No right to display Confederate flags at work
Dallas has been my home for 32 years. Currently, I live and work downtown. The murders of the five Dallas police officers took place just a few blocks from my home. Neighbors in my building heard the firefight as it unfolded. I am a law professor, and three of my students are police officers. I have thought of them a lot lately.
The public-policy issues on race, guns, and violence are being debated and discussed everywhere from the dinner table to the classroom to legislative arenas. Those issues permeate our workplaces as well. Like the Venn diagrams we learned in high school, which use overlapping circles to show relations between different items, the issues overlap—not by a little, but by a lot. Here are some questions HR, company leaders, and anyone else who is grappling with these issues should ask.
Pay equity issues have attracted significant attention recently in political debates, state legislatures, and courtrooms. The latest venue for the conversation: the fields dominated by the U.S. women’s soccer team. In late March, five prominent members of the team filed a wage discrimination complaint against their employer, the U.S. Soccer Federation (USSF), with the Equal Employment Opportunity Commission (EEOC). The women are seeking to be paid the same wages as their male counterparts.
In the complaint, the women allege that the USSF pays male players nearly four times more despite the fact that the women’s team generated nearly $20 million more in revenue than the men’s team in 2015. The allegations can proceed under two separate laws: Title VII of the Civil Rights Act of 1964 and the Equal Pay Act (EPA). Both laws prohibit wage discrimination based on sex. Although the USSF will likely provide non-sex-based explanations for the wage differential (including the fact that players’ pay is collectively bargained), it is too early to make a reasonable projection about either side’s chances of success.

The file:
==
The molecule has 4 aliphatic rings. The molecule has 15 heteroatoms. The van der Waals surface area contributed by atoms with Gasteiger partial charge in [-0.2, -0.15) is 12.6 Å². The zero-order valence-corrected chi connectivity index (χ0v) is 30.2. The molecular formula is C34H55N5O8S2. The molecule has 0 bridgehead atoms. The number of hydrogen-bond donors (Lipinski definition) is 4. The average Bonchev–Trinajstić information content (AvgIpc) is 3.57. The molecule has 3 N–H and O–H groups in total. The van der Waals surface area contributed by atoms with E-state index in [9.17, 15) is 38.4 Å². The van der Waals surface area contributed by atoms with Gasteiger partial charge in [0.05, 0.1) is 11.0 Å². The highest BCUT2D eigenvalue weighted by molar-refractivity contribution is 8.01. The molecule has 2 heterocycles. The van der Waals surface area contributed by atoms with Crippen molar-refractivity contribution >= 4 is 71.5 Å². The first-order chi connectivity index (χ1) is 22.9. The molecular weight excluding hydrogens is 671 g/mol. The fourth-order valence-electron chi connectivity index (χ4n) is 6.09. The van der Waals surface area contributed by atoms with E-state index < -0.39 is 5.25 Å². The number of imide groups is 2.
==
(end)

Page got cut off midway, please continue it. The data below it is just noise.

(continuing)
We typically think of sex discrimination and sexual harassment as involving two employees of the opposite sex, but that unlawful activity can occur between employees of the same sex, too. Although federal law doesn’t explicitly recognize gender identity or sexual orientation as protected characteristics, several states and cities have passed ordinances prohibiting adverse action on the basis of gender identity and sexual orientation. Additionally, in its 2013-16 Strategic Enforcement Plan, the Equal Employment Opportunity Commission (EEOC) emphasized the emerging issue of LGBT rights in the workplace.
A brief overview of the law
We often hear that women earn approximately 77 cents for every dollar men earn. That statistic comes from data in the 2010 American Community Survey, an annual survey conducted by the U.S. Census Bureau. The statistic means that if you calculate the median annual income for all men and women who work full-time for an entire year, you would see that the annual median income for women is 77% of the annual median income for men.
Pay disparity persists